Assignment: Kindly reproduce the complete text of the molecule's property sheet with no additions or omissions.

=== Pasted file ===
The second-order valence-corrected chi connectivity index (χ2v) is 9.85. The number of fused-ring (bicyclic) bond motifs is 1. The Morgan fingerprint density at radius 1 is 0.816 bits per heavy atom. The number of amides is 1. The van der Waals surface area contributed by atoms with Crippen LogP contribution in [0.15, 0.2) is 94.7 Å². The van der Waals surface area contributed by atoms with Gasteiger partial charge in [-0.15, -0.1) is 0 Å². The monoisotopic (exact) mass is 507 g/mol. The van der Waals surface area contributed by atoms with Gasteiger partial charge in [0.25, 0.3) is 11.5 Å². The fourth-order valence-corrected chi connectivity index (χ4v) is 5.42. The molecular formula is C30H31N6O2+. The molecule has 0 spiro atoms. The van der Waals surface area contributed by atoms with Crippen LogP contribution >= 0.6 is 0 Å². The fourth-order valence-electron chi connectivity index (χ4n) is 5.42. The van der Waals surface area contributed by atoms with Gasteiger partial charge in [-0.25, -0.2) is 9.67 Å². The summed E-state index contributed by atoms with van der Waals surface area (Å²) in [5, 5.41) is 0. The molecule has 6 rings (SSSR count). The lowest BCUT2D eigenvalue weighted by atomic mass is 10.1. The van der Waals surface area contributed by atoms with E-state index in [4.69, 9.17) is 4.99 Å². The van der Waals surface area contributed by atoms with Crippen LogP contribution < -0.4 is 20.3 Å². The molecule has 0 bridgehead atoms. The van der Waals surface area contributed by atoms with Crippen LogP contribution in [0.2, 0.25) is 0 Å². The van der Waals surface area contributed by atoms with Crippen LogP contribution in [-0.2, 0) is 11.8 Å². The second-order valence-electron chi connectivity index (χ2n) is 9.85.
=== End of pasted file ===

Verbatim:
The second-order valence-corrected chi connectivity index (χ2v) is 9.85. The number of fused-ring (bicyclic) bond motifs is 1. The Morgan fingerprint density at radius 1 is 0.816 bits per heavy atom. The number of amides is 1. The van der Waals surface area contributed by atoms with Crippen LogP contribution in [0.15, 0.2) is 94.7 Å². The van der Waals surface area contributed by atoms with Gasteiger partial charge in [-0.15, -0.1) is 0 Å². The monoisotopic (exact) mass is 507 g/mol. The van der Waals surface area contributed by atoms with Gasteiger partial charge in [0.25, 0.3) is 11.5 Å². The fourth-order valence-corrected chi connectivity index (χ4v) is 5.42. The molecular formula is C30H31N6O2+. The molecule has 0 spiro atoms. The van der Waals surface area contributed by atoms with Crippen LogP contribution >= 0.6 is 0 Å². The fourth-order valence-electron chi connectivity index (χ4n) is 5.42. The van der Waals surface area contributed by atoms with Gasteiger partial charge in [-0.25, -0.2) is 9.67 Å². The summed E-state index contributed by atoms with van der Waals surface area (Å²) in [5, 5.41) is 0. The molecule has 6 rings (SSSR count). The lowest BCUT2D eigenvalue weighted by atomic mass is 10.1. The van der Waals surface area contributed by atoms with E-state index in [4.69, 9.17) is 4.99 Å². The van der Waals surface area contributed by atoms with Crippen LogP contribution < -0.4 is 20.3 Å². The molecule has 0 bridgehead atoms. The van der Waals surface area contributed by atoms with Crippen LogP contribution in [0.2, 0.25) is 0 Å². The van der Waals surface area contributed by atoms with Crippen LogP contribution in [-0.2, 0) is 11.8 Å². The second-order valence-electron chi connectivity index (χ2n) is 9.85.